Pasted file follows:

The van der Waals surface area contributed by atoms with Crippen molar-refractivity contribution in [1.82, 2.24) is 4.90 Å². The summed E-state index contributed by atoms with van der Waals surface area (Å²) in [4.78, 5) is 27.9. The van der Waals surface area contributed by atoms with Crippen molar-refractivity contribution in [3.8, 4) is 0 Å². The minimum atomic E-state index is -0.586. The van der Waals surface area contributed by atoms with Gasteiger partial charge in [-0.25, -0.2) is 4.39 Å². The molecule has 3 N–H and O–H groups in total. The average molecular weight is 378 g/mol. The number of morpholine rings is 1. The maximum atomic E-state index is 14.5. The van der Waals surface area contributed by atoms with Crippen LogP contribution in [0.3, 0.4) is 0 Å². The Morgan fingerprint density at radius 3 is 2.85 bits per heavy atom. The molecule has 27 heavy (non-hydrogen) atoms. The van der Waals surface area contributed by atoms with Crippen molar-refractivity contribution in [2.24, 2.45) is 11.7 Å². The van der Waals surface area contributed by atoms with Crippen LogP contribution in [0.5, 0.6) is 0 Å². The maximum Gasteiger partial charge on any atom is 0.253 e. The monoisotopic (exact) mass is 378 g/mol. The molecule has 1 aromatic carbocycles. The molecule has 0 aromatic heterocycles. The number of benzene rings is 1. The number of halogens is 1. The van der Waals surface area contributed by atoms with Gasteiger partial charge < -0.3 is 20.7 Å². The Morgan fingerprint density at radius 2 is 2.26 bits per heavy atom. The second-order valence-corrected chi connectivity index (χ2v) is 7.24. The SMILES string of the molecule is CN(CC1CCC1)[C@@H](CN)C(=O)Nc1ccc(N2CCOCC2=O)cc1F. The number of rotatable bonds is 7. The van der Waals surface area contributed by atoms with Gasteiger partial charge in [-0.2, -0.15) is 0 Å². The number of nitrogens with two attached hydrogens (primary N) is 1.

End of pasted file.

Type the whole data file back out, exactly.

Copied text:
The van der Waals surface area contributed by atoms with Crippen molar-refractivity contribution in [1.82, 2.24) is 4.90 Å². The summed E-state index contributed by atoms with van der Waals surface area (Å²) in [4.78, 5) is 27.9. The van der Waals surface area contributed by atoms with Crippen molar-refractivity contribution in [3.8, 4) is 0 Å². The minimum atomic E-state index is -0.586. The van der Waals surface area contributed by atoms with Gasteiger partial charge in [-0.25, -0.2) is 4.39 Å². The molecule has 3 N–H and O–H groups in total. The average molecular weight is 378 g/mol. The number of morpholine rings is 1. The maximum atomic E-state index is 14.5. The van der Waals surface area contributed by atoms with Crippen LogP contribution in [0.3, 0.4) is 0 Å². The Morgan fingerprint density at radius 3 is 2.85 bits per heavy atom. The molecule has 27 heavy (non-hydrogen) atoms. The van der Waals surface area contributed by atoms with Crippen molar-refractivity contribution in [2.24, 2.45) is 11.7 Å². The van der Waals surface area contributed by atoms with Crippen LogP contribution in [0.5, 0.6) is 0 Å². The maximum Gasteiger partial charge on any atom is 0.253 e. The monoisotopic (exact) mass is 378 g/mol. The molecule has 1 aromatic carbocycles. The molecule has 0 aromatic heterocycles. The number of benzene rings is 1. The number of halogens is 1. The van der Waals surface area contributed by atoms with Gasteiger partial charge < -0.3 is 20.7 Å². The Morgan fingerprint density at radius 2 is 2.26 bits per heavy atom. The second-order valence-corrected chi connectivity index (χ2v) is 7.24. The SMILES string of the molecule is CN(CC1CCC1)[C@@H](CN)C(=O)Nc1ccc(N2CCOCC2=O)cc1F. The number of rotatable bonds is 7. The van der Waals surface area contributed by atoms with Gasteiger partial charge in [-0.2, -0.15) is 0 Å². The number of nitrogens with two attached hydrogens (primary N) is 1.